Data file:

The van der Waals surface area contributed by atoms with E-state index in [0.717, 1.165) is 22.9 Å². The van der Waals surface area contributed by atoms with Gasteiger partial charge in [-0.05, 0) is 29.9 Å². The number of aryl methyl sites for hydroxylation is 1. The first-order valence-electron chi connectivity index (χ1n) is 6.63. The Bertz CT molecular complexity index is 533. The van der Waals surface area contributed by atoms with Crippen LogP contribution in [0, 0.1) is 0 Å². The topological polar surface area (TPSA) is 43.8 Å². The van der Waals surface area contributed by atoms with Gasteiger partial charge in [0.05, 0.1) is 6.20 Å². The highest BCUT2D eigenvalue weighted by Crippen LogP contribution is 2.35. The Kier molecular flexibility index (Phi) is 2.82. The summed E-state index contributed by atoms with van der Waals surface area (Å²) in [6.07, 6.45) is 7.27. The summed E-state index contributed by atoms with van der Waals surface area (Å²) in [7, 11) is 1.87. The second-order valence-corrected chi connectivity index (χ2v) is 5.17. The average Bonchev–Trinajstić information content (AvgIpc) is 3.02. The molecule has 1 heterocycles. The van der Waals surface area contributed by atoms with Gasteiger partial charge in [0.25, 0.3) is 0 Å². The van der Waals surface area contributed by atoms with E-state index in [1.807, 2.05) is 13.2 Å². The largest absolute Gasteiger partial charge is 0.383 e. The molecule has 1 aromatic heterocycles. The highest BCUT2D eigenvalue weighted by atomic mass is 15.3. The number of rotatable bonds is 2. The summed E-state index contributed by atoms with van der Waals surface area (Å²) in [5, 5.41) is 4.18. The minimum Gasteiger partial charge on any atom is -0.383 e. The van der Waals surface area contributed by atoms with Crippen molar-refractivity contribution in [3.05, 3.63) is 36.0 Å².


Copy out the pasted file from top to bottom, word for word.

The van der Waals surface area contributed by atoms with E-state index in [0.717, 1.165) is 22.9 Å². The van der Waals surface area contributed by atoms with Gasteiger partial charge in [-0.05, 0) is 29.9 Å². The number of aryl methyl sites for hydroxylation is 1. The first-order valence-electron chi connectivity index (χ1n) is 6.63. The Bertz CT molecular complexity index is 533. The van der Waals surface area contributed by atoms with Crippen LogP contribution in [0, 0.1) is 0 Å². The topological polar surface area (TPSA) is 43.8 Å². The van der Waals surface area contributed by atoms with Gasteiger partial charge in [0.05, 0.1) is 6.20 Å². The highest BCUT2D eigenvalue weighted by Crippen LogP contribution is 2.35. The Kier molecular flexibility index (Phi) is 2.82. The summed E-state index contributed by atoms with van der Waals surface area (Å²) in [6.07, 6.45) is 7.27. The summed E-state index contributed by atoms with van der Waals surface area (Å²) in [7, 11) is 1.87. The second-order valence-corrected chi connectivity index (χ2v) is 5.17. The average Bonchev–Trinajstić information content (AvgIpc) is 3.02. The molecule has 1 heterocycles. The van der Waals surface area contributed by atoms with Gasteiger partial charge in [0.25, 0.3) is 0 Å². The van der Waals surface area contributed by atoms with E-state index in [1.807, 2.05) is 13.2 Å². The largest absolute Gasteiger partial charge is 0.383 e. The molecule has 1 aromatic heterocycles. The highest BCUT2D eigenvalue weighted by atomic mass is 15.3. The number of rotatable bonds is 2. The summed E-state index contributed by atoms with van der Waals surface area (Å²) in [5, 5.41) is 4.18. The minimum Gasteiger partial charge on any atom is -0.383 e. The van der Waals surface area contributed by atoms with Crippen molar-refractivity contribution in [3.05, 3.63) is 36.0 Å².